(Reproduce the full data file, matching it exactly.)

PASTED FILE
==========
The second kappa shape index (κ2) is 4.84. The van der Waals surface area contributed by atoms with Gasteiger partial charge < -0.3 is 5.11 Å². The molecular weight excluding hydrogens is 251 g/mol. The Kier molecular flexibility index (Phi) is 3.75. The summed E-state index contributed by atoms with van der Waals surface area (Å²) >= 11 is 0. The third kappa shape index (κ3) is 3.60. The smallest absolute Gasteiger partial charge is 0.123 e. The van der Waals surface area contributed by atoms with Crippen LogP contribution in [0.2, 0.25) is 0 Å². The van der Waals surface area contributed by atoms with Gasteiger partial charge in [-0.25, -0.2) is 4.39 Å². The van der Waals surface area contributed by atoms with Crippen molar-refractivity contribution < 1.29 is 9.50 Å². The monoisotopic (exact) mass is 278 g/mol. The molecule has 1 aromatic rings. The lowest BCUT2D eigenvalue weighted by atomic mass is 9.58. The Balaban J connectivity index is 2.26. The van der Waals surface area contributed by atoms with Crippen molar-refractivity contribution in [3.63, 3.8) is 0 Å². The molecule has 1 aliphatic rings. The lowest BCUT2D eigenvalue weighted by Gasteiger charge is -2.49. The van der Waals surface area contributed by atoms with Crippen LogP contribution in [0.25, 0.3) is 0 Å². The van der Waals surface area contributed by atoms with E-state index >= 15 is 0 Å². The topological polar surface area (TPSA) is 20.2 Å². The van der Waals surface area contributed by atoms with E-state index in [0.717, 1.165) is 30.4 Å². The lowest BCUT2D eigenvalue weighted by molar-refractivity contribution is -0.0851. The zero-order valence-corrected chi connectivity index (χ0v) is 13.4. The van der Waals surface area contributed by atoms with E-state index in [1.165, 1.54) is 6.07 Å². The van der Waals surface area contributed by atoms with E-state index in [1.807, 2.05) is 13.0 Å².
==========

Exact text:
The second kappa shape index (κ2) is 4.84. The van der Waals surface area contributed by atoms with Gasteiger partial charge < -0.3 is 5.11 Å². The molecular weight excluding hydrogens is 251 g/mol. The Kier molecular flexibility index (Phi) is 3.75. The summed E-state index contributed by atoms with van der Waals surface area (Å²) >= 11 is 0. The third kappa shape index (κ3) is 3.60. The smallest absolute Gasteiger partial charge is 0.123 e. The van der Waals surface area contributed by atoms with Crippen LogP contribution in [0.2, 0.25) is 0 Å². The van der Waals surface area contributed by atoms with Gasteiger partial charge in [-0.25, -0.2) is 4.39 Å². The van der Waals surface area contributed by atoms with Crippen molar-refractivity contribution < 1.29 is 9.50 Å². The monoisotopic (exact) mass is 278 g/mol. The molecule has 1 aromatic rings. The lowest BCUT2D eigenvalue weighted by atomic mass is 9.58. The Balaban J connectivity index is 2.26. The van der Waals surface area contributed by atoms with Crippen molar-refractivity contribution in [3.63, 3.8) is 0 Å². The molecule has 1 aliphatic rings. The lowest BCUT2D eigenvalue weighted by Gasteiger charge is -2.49. The van der Waals surface area contributed by atoms with Crippen LogP contribution in [0.25, 0.3) is 0 Å². The van der Waals surface area contributed by atoms with E-state index >= 15 is 0 Å². The topological polar surface area (TPSA) is 20.2 Å². The van der Waals surface area contributed by atoms with E-state index in [0.717, 1.165) is 30.4 Å². The lowest BCUT2D eigenvalue weighted by molar-refractivity contribution is -0.0851. The zero-order valence-corrected chi connectivity index (χ0v) is 13.4. The van der Waals surface area contributed by atoms with E-state index in [1.165, 1.54) is 6.07 Å². The van der Waals surface area contributed by atoms with E-state index in [1.807, 2.05) is 13.0 Å².